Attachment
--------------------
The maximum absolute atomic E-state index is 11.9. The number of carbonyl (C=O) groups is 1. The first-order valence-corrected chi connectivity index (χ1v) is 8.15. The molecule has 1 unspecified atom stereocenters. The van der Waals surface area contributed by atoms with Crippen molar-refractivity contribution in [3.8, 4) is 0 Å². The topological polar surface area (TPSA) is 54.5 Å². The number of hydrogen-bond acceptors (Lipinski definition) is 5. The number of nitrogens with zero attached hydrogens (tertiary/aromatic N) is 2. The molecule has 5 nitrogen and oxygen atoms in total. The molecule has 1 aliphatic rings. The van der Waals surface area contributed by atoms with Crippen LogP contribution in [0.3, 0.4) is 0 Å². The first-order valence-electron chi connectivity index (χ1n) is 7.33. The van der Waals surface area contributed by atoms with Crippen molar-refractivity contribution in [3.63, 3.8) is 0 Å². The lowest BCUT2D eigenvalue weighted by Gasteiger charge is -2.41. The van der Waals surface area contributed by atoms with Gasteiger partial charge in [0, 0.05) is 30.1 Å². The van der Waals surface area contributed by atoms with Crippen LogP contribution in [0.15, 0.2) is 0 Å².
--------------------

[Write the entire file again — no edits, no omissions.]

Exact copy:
The maximum absolute atomic E-state index is 11.9. The number of carbonyl (C=O) groups is 1. The first-order valence-corrected chi connectivity index (χ1v) is 8.15. The molecule has 1 unspecified atom stereocenters. The van der Waals surface area contributed by atoms with Crippen molar-refractivity contribution in [3.8, 4) is 0 Å². The topological polar surface area (TPSA) is 54.5 Å². The number of hydrogen-bond acceptors (Lipinski definition) is 5. The number of nitrogens with zero attached hydrogens (tertiary/aromatic N) is 2. The molecule has 5 nitrogen and oxygen atoms in total. The molecule has 1 aliphatic rings. The van der Waals surface area contributed by atoms with Crippen LogP contribution in [0.3, 0.4) is 0 Å². The first-order valence-electron chi connectivity index (χ1n) is 7.33. The van der Waals surface area contributed by atoms with Crippen molar-refractivity contribution in [3.63, 3.8) is 0 Å². The lowest BCUT2D eigenvalue weighted by Gasteiger charge is -2.41. The van der Waals surface area contributed by atoms with Gasteiger partial charge in [0, 0.05) is 30.1 Å². The van der Waals surface area contributed by atoms with Crippen LogP contribution in [0.15, 0.2) is 0 Å².